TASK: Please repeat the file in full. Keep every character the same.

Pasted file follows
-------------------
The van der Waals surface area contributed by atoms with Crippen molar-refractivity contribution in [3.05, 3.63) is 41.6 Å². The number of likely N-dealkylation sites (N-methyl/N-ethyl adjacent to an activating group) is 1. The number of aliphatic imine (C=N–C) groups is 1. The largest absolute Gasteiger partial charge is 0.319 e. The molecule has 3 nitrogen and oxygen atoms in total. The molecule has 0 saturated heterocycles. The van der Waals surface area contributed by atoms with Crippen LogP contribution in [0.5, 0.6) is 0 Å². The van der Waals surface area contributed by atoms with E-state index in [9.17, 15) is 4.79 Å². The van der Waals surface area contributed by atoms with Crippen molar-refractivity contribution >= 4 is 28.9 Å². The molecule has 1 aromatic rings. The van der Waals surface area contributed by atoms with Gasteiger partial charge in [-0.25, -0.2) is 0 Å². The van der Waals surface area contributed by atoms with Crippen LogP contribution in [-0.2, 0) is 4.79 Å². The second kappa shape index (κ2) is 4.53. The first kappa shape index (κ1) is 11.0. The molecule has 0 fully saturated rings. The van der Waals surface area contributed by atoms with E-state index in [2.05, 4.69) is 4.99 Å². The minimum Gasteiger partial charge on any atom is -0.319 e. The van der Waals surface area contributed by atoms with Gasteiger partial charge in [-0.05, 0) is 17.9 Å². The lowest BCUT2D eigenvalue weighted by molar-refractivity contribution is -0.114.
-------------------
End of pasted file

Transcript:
The van der Waals surface area contributed by atoms with Crippen molar-refractivity contribution in [3.05, 3.63) is 41.6 Å². The number of likely N-dealkylation sites (N-methyl/N-ethyl adjacent to an activating group) is 1. The number of aliphatic imine (C=N–C) groups is 1. The largest absolute Gasteiger partial charge is 0.319 e. The molecule has 3 nitrogen and oxygen atoms in total. The molecule has 0 saturated heterocycles. The van der Waals surface area contributed by atoms with Crippen LogP contribution in [0.5, 0.6) is 0 Å². The van der Waals surface area contributed by atoms with E-state index in [9.17, 15) is 4.79 Å². The van der Waals surface area contributed by atoms with Crippen molar-refractivity contribution >= 4 is 28.9 Å². The molecule has 1 aromatic rings. The van der Waals surface area contributed by atoms with Gasteiger partial charge in [-0.25, -0.2) is 0 Å². The van der Waals surface area contributed by atoms with Crippen LogP contribution in [-0.2, 0) is 4.79 Å². The second kappa shape index (κ2) is 4.53. The first kappa shape index (κ1) is 11.0. The molecule has 0 fully saturated rings. The van der Waals surface area contributed by atoms with E-state index in [2.05, 4.69) is 4.99 Å². The minimum Gasteiger partial charge on any atom is -0.319 e. The van der Waals surface area contributed by atoms with Gasteiger partial charge in [-0.05, 0) is 17.9 Å². The lowest BCUT2D eigenvalue weighted by molar-refractivity contribution is -0.114.